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Esther Heerema, MSW

Address Book Becomes Tool for Conversation In Dementia

By January 8, 2012

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Today's Dear Abby newspaper column contains a letter from one of her readers that I want to share with you. A woman from Kansas wrote in to Dear Abby to share that visiting her mother-in-law, who was in a nursing home with dementia, was difficult because she didn't know what to talk about with her. Maybe you've been in those shoes?

One day, this woman found her mother-in-law's address book, and decided to take it with her on her visits. She started at the beginning and asked her mother-in-law to tell her about each person listed.  Her mother-in-law was able to share engaging stories and reminisce about the person, turning their visits into a great exercise for both her head and her heart. This tradition of story-telling lasted well into the later stages of her . What an enjoyable and rich way to spend for them to spend time together.

Whether it's Alzheimer's or another kind of dementia, people with memory loss often enjoy sharing stories from the past. While coping with dementia can be a challenge, this is a great way to make the most of your time with your loved one.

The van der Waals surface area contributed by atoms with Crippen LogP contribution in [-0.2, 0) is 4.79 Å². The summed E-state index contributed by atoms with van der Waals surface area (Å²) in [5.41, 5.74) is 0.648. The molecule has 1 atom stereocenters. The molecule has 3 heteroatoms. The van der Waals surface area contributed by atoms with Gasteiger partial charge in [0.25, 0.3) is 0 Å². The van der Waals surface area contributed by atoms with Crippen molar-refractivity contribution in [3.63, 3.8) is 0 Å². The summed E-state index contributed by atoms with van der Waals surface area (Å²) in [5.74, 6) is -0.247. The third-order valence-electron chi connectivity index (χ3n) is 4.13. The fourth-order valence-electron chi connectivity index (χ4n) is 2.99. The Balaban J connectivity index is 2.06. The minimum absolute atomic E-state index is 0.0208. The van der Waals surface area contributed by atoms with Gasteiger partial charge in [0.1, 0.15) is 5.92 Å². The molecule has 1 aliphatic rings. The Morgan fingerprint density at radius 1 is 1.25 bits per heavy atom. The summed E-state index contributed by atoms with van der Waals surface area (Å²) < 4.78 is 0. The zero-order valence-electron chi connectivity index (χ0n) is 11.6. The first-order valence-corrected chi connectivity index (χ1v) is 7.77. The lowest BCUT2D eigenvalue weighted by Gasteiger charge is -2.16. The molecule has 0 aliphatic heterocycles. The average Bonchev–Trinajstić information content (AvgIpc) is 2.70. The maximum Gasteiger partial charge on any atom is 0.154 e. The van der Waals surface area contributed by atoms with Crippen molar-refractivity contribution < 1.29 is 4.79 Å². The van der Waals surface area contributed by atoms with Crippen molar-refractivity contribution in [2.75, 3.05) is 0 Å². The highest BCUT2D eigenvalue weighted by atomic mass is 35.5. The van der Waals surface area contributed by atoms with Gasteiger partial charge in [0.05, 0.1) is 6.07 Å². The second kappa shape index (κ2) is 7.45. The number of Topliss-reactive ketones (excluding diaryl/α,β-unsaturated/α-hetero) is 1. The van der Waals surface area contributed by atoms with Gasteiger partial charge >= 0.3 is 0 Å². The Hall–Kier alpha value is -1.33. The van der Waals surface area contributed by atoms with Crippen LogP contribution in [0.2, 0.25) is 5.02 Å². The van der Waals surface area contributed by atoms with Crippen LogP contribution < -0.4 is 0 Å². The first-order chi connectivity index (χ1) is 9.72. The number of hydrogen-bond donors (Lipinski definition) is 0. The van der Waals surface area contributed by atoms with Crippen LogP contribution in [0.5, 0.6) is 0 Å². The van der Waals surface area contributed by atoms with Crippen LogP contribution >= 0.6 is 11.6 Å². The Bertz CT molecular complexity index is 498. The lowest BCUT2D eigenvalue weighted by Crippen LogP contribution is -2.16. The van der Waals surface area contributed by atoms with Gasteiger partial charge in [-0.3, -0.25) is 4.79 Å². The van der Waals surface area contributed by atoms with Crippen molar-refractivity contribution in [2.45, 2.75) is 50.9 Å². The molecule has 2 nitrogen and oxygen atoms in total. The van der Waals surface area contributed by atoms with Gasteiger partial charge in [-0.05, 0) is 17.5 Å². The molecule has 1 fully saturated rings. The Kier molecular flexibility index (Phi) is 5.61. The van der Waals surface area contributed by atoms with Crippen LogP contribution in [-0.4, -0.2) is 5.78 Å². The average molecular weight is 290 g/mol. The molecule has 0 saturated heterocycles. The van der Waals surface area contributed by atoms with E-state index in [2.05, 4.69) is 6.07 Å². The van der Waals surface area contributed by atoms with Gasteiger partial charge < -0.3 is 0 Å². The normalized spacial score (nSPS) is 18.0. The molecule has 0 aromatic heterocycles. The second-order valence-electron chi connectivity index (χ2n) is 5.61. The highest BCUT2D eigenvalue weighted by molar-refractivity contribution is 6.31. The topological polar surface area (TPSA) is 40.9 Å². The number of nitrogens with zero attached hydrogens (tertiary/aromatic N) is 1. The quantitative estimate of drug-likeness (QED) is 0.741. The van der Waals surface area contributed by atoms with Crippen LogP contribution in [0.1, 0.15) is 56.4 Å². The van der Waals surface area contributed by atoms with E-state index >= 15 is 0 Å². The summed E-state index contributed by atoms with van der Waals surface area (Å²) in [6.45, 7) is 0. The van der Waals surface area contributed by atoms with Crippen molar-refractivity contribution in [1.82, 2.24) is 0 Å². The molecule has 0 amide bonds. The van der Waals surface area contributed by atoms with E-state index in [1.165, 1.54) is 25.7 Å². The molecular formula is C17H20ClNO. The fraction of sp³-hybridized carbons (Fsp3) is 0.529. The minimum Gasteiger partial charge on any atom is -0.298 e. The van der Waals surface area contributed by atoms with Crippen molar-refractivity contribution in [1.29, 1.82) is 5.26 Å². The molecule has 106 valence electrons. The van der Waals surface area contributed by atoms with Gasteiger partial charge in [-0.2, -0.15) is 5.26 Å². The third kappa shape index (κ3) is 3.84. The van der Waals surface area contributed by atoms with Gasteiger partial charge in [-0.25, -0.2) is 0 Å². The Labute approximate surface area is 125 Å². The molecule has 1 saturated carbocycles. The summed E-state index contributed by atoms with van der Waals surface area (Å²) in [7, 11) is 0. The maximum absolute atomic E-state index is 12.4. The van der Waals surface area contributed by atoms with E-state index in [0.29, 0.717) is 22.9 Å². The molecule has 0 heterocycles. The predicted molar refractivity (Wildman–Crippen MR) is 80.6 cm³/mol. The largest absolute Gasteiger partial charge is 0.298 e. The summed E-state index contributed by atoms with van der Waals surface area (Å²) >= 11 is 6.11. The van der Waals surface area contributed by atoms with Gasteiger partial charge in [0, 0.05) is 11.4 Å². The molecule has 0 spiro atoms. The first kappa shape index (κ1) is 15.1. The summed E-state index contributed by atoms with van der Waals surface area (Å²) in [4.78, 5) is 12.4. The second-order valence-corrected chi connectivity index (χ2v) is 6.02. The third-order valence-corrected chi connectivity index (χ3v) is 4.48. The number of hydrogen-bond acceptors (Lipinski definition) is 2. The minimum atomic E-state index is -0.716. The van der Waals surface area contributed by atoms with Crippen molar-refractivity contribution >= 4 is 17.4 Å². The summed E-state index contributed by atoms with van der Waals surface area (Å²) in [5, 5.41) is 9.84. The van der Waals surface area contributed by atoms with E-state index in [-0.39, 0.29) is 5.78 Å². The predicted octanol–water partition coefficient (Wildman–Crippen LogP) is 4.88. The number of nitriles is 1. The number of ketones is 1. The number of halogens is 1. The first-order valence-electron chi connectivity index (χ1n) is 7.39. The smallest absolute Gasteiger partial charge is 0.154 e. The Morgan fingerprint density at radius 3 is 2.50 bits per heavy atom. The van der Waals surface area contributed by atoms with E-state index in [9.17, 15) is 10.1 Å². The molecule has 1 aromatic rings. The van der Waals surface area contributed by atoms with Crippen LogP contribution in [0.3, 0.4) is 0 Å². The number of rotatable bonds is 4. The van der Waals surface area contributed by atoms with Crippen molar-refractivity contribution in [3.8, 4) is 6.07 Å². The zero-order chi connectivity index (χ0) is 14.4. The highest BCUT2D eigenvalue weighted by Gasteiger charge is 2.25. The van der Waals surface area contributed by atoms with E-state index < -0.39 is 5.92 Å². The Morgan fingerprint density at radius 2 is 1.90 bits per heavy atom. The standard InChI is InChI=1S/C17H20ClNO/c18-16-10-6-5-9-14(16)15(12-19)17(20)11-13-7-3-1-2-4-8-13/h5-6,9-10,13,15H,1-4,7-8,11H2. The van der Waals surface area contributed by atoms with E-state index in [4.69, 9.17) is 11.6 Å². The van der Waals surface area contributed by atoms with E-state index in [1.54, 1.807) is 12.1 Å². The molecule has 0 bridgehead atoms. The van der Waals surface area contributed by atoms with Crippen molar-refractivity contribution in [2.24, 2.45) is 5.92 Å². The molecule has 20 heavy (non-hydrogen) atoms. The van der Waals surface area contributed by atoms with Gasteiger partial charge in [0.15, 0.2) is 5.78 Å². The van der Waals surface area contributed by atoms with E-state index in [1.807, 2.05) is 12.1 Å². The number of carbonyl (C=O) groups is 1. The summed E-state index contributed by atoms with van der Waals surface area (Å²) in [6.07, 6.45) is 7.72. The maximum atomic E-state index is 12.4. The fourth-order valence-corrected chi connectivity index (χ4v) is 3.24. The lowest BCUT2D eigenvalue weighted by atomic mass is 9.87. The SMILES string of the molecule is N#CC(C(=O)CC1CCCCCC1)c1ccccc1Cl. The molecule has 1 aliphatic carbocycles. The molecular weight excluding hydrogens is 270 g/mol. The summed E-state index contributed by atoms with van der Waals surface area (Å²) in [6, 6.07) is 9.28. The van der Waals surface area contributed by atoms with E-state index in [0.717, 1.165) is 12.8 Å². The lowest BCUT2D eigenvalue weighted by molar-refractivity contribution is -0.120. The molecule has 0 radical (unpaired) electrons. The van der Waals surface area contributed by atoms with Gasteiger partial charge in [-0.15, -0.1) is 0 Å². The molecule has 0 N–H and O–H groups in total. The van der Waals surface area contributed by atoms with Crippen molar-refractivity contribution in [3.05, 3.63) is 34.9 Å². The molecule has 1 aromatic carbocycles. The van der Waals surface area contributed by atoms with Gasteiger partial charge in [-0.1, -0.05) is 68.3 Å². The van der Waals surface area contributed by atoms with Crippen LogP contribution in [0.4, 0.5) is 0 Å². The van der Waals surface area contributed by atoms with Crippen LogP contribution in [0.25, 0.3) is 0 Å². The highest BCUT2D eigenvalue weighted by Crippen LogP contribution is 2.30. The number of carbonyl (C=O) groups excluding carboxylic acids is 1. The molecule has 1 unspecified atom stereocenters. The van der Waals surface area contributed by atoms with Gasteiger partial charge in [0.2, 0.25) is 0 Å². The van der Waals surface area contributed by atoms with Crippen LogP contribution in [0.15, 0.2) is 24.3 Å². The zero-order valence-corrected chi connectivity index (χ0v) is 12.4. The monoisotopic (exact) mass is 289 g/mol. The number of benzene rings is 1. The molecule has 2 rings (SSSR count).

See also: Letter From An Individual With Alzheimer's

7 Signs of Caregiver Overload

Comments
January 18, 2012 at 8:28 pm
(1) John says:

I like this idea – most of the names in the address book of an older person with dementia will be friends and associates from long ago. These conversations, then, become reminiscences, which are therapeutic, but also offer an insight into how to converse with a person who has a progressive form of dementia.

Alzheimer’s disease and many of the progressive dementias affect recent memory first, and only much later steal away memories that were formed earlier in life. The ability to think ahead and plan is another function that Alzheimer’s disease affects. Unfortunately, most of our conversations center around what is most on our minds now. The bulk of our social conversation is centered on what we have been doing recently, or what we will be doing soon, those things that the person who has Alzheimer’s has the most trouble with.

We find it much more productive to talk about things from the more distant past (reminiscence) or things that are happening now; and now means at this very moment. We provide activities that help in both of these arenas, and find that a visit is much more pleasant, much more productive, than talking about what Mom had for lunch, or what Dad is going to do tomorrow.

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